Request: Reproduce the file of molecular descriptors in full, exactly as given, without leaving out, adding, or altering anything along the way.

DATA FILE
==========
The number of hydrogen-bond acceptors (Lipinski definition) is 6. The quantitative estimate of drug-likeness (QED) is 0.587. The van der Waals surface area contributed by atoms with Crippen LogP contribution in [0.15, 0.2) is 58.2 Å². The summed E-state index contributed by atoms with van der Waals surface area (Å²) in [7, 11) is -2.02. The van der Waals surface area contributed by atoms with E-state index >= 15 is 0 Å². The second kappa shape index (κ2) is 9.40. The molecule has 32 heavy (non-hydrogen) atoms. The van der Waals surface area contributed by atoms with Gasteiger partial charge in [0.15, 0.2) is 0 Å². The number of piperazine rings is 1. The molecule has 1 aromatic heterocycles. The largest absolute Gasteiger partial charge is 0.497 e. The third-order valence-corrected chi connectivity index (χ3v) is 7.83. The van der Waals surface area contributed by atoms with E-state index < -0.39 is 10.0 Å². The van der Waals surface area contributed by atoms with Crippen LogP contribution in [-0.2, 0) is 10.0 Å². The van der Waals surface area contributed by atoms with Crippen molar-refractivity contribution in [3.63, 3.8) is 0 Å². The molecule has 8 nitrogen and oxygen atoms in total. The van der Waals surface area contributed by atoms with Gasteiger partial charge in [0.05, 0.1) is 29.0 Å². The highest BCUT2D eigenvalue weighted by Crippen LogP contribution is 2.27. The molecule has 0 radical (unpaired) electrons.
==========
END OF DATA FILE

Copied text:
The number of hydrogen-bond acceptors (Lipinski definition) is 6. The quantitative estimate of drug-likeness (QED) is 0.587. The van der Waals surface area contributed by atoms with Crippen LogP contribution in [0.15, 0.2) is 58.2 Å². The summed E-state index contributed by atoms with van der Waals surface area (Å²) in [7, 11) is -2.02. The van der Waals surface area contributed by atoms with E-state index >= 15 is 0 Å². The second kappa shape index (κ2) is 9.40. The molecule has 32 heavy (non-hydrogen) atoms. The van der Waals surface area contributed by atoms with Gasteiger partial charge in [0.15, 0.2) is 0 Å². The number of piperazine rings is 1. The molecule has 1 aromatic heterocycles. The largest absolute Gasteiger partial charge is 0.497 e. The third-order valence-corrected chi connectivity index (χ3v) is 7.83. The van der Waals surface area contributed by atoms with E-state index < -0.39 is 10.0 Å². The van der Waals surface area contributed by atoms with Crippen LogP contribution in [-0.2, 0) is 10.0 Å². The van der Waals surface area contributed by atoms with Crippen molar-refractivity contribution in [3.63, 3.8) is 0 Å². The molecule has 8 nitrogen and oxygen atoms in total. The van der Waals surface area contributed by atoms with Gasteiger partial charge in [0.05, 0.1) is 29.0 Å². The highest BCUT2D eigenvalue weighted by Crippen LogP contribution is 2.27. The molecule has 0 radical (unpaired) electrons.